Progesterone is a key hormone in the regulation of female fertility.
The actions of progesterone in the female menstrual cycle are regarded as critical for the control of female reproduction. Progesterone is also vital after conception because it sustains the pregnancy.
There are many aspects of a female’s health and lifestyle which can affect her fertility, including:
- Ovulation problems
- Damage to the womb or fallopian tubes
What Is Progesterone?
Progesterone is a member of the steroid hormone group, progestogens. During the second phase of the menstrual cycle, known as the luteal phase, progesterone is secreted by a structure called the corpus luteum in the ovary.
Ovulation occurs around the 14th day of the menstrual cycle and is when an egg is released from the ovary. An ovarian follicle encapsulates the egg until this point and when it ruptures, releasing the egg, a corpus luteum is formed. The corpus luteum releases progesterone to prepare the body for a potential pregnancy. If the egg is not fertilised, the progesterone levels fall as the corpus luteum breaks down and a new menstrual cycle will begin.
However, if the egg is fertilised and pregnancy occurs, progesterone will continue to be secreted and will increase. Progesterone stimulates the growth of blood vessels to the womb and the release of nutrients from glands in the womb to feed the early developing embryo. At first, the progesterone is still provided by the corpus luteum, until the placenta has developed between weeks 8 and 12 of pregnancy.
Progesterone And Fertility
“Progesterone is a hormone that is produced by the ovaries after ovulation, and the right levels are key to getting pregnant and staying pregnant,” says the general manager of the Harley Street Fertility Clinic, Dr Suvir Venkataraman. It is sometimes referred to as the ‘hormone of pregnancy’.
If your progesterone levels are low or your shown to be deficient, this can affect your ability to conceive. However, progesterone levels rise and fall depending on the stage of the menstrual cycle. Progesterone along with other hormones help to prepare a woman’s body for pregnancy.
Oestrogen, another hormone, stimulates the growth and development of the lining of the womb (endometrium). Meanwhile an increase in luteinising hormone (LH) causes ovulation to occur, so an egg is released from one of the two ovaries. Where the egg was released in the ovary, a small mass of cells forms, known as the corpus luteum. The corpus luteum produces progesterone which prepares the uterus for the potential implantation of a fertilised egg.
Progesterone levels usually peak at around day 21 of the menstrual cycle. Progesterone levels can be tested and if it is shown that they do not rise and fall monthly, then a female may not be having regular menstrual periods or may not be ovulating. Of course, this can make it difficult for a woman to become pregnant, especially if there is no egg being released from the ovaries.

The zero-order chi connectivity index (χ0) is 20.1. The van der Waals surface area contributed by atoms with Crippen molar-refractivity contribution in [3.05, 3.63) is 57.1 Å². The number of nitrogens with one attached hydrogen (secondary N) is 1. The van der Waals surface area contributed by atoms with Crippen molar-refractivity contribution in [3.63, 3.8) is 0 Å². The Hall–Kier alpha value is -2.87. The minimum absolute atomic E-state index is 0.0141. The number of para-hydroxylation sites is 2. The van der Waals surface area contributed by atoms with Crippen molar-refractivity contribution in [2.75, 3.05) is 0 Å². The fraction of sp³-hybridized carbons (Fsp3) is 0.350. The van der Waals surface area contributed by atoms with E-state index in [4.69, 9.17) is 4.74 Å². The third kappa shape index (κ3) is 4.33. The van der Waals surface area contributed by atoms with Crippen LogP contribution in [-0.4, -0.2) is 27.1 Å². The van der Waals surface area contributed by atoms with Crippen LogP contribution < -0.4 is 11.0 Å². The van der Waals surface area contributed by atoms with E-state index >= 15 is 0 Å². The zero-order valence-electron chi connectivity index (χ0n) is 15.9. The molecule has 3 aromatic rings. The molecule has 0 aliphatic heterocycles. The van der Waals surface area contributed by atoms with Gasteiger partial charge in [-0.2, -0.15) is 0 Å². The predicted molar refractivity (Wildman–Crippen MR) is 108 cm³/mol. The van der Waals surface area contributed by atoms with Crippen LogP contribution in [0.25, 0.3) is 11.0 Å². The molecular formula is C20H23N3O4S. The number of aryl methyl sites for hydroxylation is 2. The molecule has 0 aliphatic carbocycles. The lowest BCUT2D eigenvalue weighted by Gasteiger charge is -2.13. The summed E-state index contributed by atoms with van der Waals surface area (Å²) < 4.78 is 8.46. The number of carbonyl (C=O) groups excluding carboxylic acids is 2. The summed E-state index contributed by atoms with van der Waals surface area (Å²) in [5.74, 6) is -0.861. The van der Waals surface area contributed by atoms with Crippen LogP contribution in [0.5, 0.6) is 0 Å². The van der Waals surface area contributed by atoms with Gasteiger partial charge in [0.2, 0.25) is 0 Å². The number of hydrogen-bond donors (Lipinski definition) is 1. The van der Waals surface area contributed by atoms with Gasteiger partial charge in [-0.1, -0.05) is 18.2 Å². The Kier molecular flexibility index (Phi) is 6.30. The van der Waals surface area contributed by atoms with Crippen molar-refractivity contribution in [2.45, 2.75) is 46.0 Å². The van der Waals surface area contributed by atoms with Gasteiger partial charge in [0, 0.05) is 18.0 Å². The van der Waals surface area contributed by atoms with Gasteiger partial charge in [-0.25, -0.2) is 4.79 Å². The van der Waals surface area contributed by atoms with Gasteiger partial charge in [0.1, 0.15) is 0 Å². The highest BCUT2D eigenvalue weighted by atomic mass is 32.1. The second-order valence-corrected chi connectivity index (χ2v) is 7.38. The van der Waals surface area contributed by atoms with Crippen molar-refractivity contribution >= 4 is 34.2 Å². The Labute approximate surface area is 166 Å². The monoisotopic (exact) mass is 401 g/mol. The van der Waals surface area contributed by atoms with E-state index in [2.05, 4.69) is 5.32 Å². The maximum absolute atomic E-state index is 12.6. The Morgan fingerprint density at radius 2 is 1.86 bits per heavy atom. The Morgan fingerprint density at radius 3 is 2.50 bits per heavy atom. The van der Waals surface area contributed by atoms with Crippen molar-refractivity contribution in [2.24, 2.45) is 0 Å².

So, in short, progesterone:
- Prepares the uterus for the implantation of a fertilised egg
- Thickens the cervical mucus and the inner lining of the vagina to top sperm from getting through
- A normal menstrual period is actually progesterone-withdrawal bleeding
- If pregnancy doesn’t occur progesterone levels fall and a new menstrual cycle can begin
- If pregnancy does occur, the corpus luteum caries on secreting progesterone to sustain pregnancy
Interesting Facts About Progesterone
- Progesterone levels are naturally higher during multiple pregnancies such as twins or triplets
- Progesterone has no role in male fertility
- Progesterone is essential for preparing the female body for pregnancy
- The fall in progesterone during pregnancy is what stimulates the onset of labour
Because progesterone stimulates the body to prepare for pregnancy, there is some research that suggests progesterone may underlie certain psychological processes which also prepare females for potential pregnancy. Therefore, rising cyclical progesterone levels may promote behaviours in females which makes them create a safe environment for them and their child.
Progesterone Blood Test
Our Progesterone finger prick blood test enables you to measure your progesterone levels. Measuring the amount of progesterone in your blood will indicate whether ovulation has occurred.
You can track your Progesterone level through a simple at home finger prick blood test.
To find out more about fertility, you can download this free ‘Understanding Fertility’ report from Raconteur here:
Hart, R, J. (2016). Physiological Aspects of Female Fertility: Role of the Environment, Modern Lifestyle, and Genetics. Physiol Rev: 96, pp 873-909.
Kubota, K et al. (2016). Rethinking Progesterone Regulation of Female Reproductive Cyclicity. PNAS: 113(15), PP 4212-4217.
Reynolds, T, A et al. Progesterone and Women’s Anxiety Across the Menstrual Cycle. Hormones and Behaviour: 102, pp 34-40.